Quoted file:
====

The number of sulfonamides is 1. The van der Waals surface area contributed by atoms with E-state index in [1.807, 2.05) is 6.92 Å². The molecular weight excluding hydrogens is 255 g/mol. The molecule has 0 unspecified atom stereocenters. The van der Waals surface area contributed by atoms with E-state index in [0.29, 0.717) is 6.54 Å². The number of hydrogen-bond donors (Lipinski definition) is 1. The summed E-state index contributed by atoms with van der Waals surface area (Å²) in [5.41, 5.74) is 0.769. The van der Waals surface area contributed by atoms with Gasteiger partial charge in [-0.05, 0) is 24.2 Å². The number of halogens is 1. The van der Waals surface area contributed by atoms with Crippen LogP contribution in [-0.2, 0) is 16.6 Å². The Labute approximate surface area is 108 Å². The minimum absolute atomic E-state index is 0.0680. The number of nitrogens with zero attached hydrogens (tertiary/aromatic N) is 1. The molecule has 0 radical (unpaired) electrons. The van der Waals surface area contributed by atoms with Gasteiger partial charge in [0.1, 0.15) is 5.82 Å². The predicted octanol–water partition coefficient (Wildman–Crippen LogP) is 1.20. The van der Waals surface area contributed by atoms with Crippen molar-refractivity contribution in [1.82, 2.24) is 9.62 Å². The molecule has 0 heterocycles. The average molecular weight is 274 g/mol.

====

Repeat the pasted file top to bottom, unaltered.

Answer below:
The number of sulfonamides is 1. The van der Waals surface area contributed by atoms with E-state index in [1.807, 2.05) is 6.92 Å². The molecular weight excluding hydrogens is 255 g/mol. The molecule has 0 unspecified atom stereocenters. The van der Waals surface area contributed by atoms with E-state index in [0.29, 0.717) is 6.54 Å². The number of hydrogen-bond donors (Lipinski definition) is 1. The summed E-state index contributed by atoms with van der Waals surface area (Å²) in [5.41, 5.74) is 0.769. The van der Waals surface area contributed by atoms with Gasteiger partial charge in [-0.05, 0) is 24.2 Å². The number of halogens is 1. The van der Waals surface area contributed by atoms with Crippen LogP contribution in [-0.2, 0) is 16.6 Å². The Labute approximate surface area is 108 Å². The minimum absolute atomic E-state index is 0.0680. The number of nitrogens with zero attached hydrogens (tertiary/aromatic N) is 1. The molecule has 0 radical (unpaired) electrons. The van der Waals surface area contributed by atoms with Gasteiger partial charge in [0.1, 0.15) is 5.82 Å². The predicted octanol–water partition coefficient (Wildman–Crippen LogP) is 1.20. The van der Waals surface area contributed by atoms with Crippen molar-refractivity contribution in [1.82, 2.24) is 9.62 Å². The molecule has 0 heterocycles. The average molecular weight is 274 g/mol.